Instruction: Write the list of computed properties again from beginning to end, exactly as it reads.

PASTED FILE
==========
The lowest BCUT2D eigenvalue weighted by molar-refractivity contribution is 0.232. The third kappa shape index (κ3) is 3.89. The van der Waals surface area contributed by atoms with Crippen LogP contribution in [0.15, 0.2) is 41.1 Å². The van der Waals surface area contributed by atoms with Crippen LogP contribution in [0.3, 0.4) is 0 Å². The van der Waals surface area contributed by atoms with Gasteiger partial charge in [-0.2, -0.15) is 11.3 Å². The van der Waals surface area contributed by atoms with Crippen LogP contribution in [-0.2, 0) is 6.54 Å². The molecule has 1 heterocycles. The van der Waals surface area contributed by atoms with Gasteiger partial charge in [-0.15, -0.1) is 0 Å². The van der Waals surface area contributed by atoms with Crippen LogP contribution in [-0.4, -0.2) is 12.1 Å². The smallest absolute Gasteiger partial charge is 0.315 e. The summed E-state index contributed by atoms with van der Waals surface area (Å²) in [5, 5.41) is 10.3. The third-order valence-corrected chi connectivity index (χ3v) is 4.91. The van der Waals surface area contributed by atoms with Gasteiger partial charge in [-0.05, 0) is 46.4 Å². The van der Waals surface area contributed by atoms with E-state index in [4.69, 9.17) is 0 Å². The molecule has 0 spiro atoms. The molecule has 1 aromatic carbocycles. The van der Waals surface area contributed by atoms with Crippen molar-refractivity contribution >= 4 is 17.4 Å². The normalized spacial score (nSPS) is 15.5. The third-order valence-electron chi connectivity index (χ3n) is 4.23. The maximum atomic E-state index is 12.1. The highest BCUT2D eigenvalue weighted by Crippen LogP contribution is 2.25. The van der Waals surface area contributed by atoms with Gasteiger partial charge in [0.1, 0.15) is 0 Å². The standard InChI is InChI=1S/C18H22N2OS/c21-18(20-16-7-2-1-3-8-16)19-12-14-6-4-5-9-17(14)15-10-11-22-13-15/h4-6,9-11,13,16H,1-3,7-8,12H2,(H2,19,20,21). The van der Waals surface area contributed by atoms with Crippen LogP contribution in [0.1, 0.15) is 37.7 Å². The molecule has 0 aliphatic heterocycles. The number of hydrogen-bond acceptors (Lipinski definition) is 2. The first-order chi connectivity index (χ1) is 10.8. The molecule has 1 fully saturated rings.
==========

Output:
The lowest BCUT2D eigenvalue weighted by molar-refractivity contribution is 0.232. The third kappa shape index (κ3) is 3.89. The van der Waals surface area contributed by atoms with Crippen LogP contribution in [0.15, 0.2) is 41.1 Å². The van der Waals surface area contributed by atoms with Crippen LogP contribution in [0.3, 0.4) is 0 Å². The van der Waals surface area contributed by atoms with Gasteiger partial charge in [-0.2, -0.15) is 11.3 Å². The van der Waals surface area contributed by atoms with Crippen LogP contribution in [-0.2, 0) is 6.54 Å². The molecule has 1 heterocycles. The van der Waals surface area contributed by atoms with Gasteiger partial charge in [-0.15, -0.1) is 0 Å². The van der Waals surface area contributed by atoms with Crippen LogP contribution in [-0.4, -0.2) is 12.1 Å². The smallest absolute Gasteiger partial charge is 0.315 e. The summed E-state index contributed by atoms with van der Waals surface area (Å²) in [5, 5.41) is 10.3. The third-order valence-corrected chi connectivity index (χ3v) is 4.91. The van der Waals surface area contributed by atoms with Gasteiger partial charge in [-0.05, 0) is 46.4 Å². The van der Waals surface area contributed by atoms with E-state index in [4.69, 9.17) is 0 Å². The molecule has 0 spiro atoms. The molecule has 1 aromatic carbocycles. The van der Waals surface area contributed by atoms with Crippen molar-refractivity contribution >= 4 is 17.4 Å². The normalized spacial score (nSPS) is 15.5. The third-order valence-electron chi connectivity index (χ3n) is 4.23. The maximum atomic E-state index is 12.1. The highest BCUT2D eigenvalue weighted by Crippen LogP contribution is 2.25. The van der Waals surface area contributed by atoms with Gasteiger partial charge in [0.1, 0.15) is 0 Å². The standard InChI is InChI=1S/C18H22N2OS/c21-18(20-16-7-2-1-3-8-16)19-12-14-6-4-5-9-17(14)15-10-11-22-13-15/h4-6,9-11,13,16H,1-3,7-8,12H2,(H2,19,20,21). The van der Waals surface area contributed by atoms with Crippen LogP contribution in [0.1, 0.15) is 37.7 Å². The molecule has 0 aliphatic heterocycles. The number of hydrogen-bond acceptors (Lipinski definition) is 2. The first-order chi connectivity index (χ1) is 10.8. The molecule has 1 fully saturated rings.